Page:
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Philatelic Society
Affiliate #215

Origins of the CCCC

1957 article from an Iowa paper
(click to enlarge)
The CCCC is the world's largest philatelic exchange organization currently with more than 2,000 active members in over 50 countries. Founded March 5, 1947, shortly after World War II, its purpose was to assist stamp and cover collectors find contacts and promote international friendships. These goals continue into today.

The organization had humble beginnings. Stamp collectors around the globe were looking to re-connect with one another after the ravages of World War II. King Beal of Waterloo, Iowa had the idea in 1947 of forming a worldwide organization that would help people do just that through the use of a circuit form. It would pass among several members and then return back to the person who originated it. Along the way everyone was encouraged to list their specialties and exchange offers.

The first "C" in the club's name stands for "Cover" for good reason, as everyone was encouraged to make the envelope (known as a "cover" to collectors) in which they mailed the circuit to the next member special in some way. It could have been a first day cover, perhaps a special cancellation was obtained, maybe a printed cached envelope was used, or even a handdrawing applied to it.

It proved to be popular concept with collectors and the club grew to thousands in a matter of just a few years. Several sub-groups sprung from the main CCCC membership, especially in the United States. Established local stamp clubs formed CCCC chapter. Some CCCC members interested in handdrawn cachets formed the "IMPs"- Impressionists Handdrawn Cover Makers.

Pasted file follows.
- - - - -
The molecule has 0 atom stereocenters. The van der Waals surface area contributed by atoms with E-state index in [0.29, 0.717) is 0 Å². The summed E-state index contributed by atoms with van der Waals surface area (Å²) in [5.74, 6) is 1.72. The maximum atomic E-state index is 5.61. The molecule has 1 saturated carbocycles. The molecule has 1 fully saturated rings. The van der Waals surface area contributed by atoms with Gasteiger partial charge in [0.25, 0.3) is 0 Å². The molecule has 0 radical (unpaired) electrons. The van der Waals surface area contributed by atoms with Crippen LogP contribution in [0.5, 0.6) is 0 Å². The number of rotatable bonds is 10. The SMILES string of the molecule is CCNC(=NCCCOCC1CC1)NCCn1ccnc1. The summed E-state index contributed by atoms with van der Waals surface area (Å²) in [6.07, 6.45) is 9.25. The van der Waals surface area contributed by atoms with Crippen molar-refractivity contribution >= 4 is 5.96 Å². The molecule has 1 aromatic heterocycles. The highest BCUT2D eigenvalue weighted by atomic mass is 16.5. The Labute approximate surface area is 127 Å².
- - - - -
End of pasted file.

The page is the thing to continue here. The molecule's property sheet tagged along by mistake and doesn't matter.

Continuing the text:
Interestingly, the CCCC's popularity even caught the attention of the Central Intellegence Agency, as expressed in this passage of a recently released secret document on Soviet postal spying:

Letters containing orders or requests for stamps by catalogue numbers may lend themselves to clandestine transmittal of coded Information. It should be noted that these letters are not in violation of Soviet postal regulations. The RIS [Russian Intelligence Service] has used international stamp collectors' letters for agent communication outside the USSR to the USSR. "Cover" exchanges to and from the Soviet Union are not as prevalent as in other countries but there have been exchanges with the Western world. Probably the most widely circulated cover club in the USSR is the Cover Collectors Circuit Club with headquarters in Waterloo, Iowa.
["Soviet Postal Intelligence," CIA, May, 1962    relevant pages    full online document]

The world is definitely a different place since the CCCC came about in 1947. But even with the Internet and other mass-communications tools, there is nothing that can replace the excitement of receiving a colorful envelope from a fellow collector in a far-off land. That's how and why the Cover Collectors Circuit Club thrived then and now!

© Webmaster Tom Fortunato